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    Antifungal activity of commercial essential oils and biocides against Candida Albicans

    Malic (Angelou), S, Serra, E, Verran, J, Hidalgo-Bastida, LA and Williams, D (2018) Antifungal activity of commercial essential oils and biocides against Candida Albicans. Pathogens, 7 (1). ISSN 2076-0817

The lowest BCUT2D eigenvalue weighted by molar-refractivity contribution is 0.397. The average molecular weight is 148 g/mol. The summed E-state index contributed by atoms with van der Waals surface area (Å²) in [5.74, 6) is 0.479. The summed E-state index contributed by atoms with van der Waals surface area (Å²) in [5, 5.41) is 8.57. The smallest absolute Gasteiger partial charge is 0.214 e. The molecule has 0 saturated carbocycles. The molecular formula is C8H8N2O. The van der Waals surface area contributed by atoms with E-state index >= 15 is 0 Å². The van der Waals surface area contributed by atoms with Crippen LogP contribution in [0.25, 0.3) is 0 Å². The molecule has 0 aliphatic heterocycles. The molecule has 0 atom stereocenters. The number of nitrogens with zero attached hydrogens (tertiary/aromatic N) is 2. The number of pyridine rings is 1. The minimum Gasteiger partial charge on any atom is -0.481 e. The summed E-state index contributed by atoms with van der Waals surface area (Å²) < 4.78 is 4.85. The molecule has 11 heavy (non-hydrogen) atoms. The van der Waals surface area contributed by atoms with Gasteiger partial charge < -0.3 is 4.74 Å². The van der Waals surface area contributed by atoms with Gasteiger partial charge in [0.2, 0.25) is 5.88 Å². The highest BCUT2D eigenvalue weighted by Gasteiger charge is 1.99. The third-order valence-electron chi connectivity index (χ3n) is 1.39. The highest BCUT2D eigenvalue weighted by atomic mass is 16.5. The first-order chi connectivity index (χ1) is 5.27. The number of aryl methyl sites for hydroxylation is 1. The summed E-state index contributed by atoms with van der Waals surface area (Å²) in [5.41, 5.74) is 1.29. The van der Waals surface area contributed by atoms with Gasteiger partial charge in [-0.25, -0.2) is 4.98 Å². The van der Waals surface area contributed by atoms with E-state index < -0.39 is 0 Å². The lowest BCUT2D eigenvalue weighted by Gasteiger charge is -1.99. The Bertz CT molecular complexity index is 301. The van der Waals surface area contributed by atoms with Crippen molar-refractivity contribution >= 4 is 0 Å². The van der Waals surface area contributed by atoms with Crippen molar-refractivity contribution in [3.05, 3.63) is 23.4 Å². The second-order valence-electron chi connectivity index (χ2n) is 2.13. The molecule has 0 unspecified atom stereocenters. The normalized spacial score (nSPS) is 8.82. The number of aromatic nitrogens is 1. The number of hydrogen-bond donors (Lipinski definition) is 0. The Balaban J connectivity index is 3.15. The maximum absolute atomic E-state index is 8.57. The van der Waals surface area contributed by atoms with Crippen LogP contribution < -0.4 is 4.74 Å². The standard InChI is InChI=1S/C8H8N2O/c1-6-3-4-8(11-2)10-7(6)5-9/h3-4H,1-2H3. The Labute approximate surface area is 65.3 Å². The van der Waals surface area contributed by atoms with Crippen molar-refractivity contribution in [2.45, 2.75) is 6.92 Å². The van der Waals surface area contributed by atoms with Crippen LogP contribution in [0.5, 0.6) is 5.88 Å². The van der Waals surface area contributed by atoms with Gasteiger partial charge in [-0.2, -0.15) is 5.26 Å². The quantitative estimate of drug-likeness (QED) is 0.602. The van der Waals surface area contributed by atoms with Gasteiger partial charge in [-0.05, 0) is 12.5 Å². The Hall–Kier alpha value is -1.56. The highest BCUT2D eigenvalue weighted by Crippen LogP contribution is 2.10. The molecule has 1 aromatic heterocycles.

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    Management of oral candidosis, most frequently caused by Candida albicans, is limited due to the relatively low number of antifungal drugs and the emergence of antifungal tolerance. In this study, the antifungal activity of a range of commercial essential oils, two terpenes, chlorhexidine and triclosan was evaluated against C. albicans in planktonic and biofilm form. In addition, cytotoxicity of the most promising compounds was assessed using murine fibroblasts and expressed as half maximal inhibitory concentrations (IC50). Antifungal activity was determined using a broth microdilution assay. The minimum inhibitory concentration (MIC) was established against planktonic cells cultured in a range of concentrations of the test agents. The minimal biofilm eradication concentration (MBEC) was determined by measuring re-growth of cells after pre-formed biofilm was treated for 24 h with the test agents. All tested commercial essential oils demonstrated anticandidal activity (MICs from 0.06% (v/v) to 0.4% (v/v)) against planktonic cultures, with a noticeable increase in resistance exhibited by biofilms (MBECs > 1.5% (v/v)). The IC50s of the commercial essential oils were lower than the MICs, while a one hour application of chlorhexidine was not cytotoxic at concentrations lower than the MIC. In conclusion, the tested commercial essential oils exhibit potential as therapeutic agents against C. albicans, although host cell cytotoxicity is a consideration when developing these new treatments.

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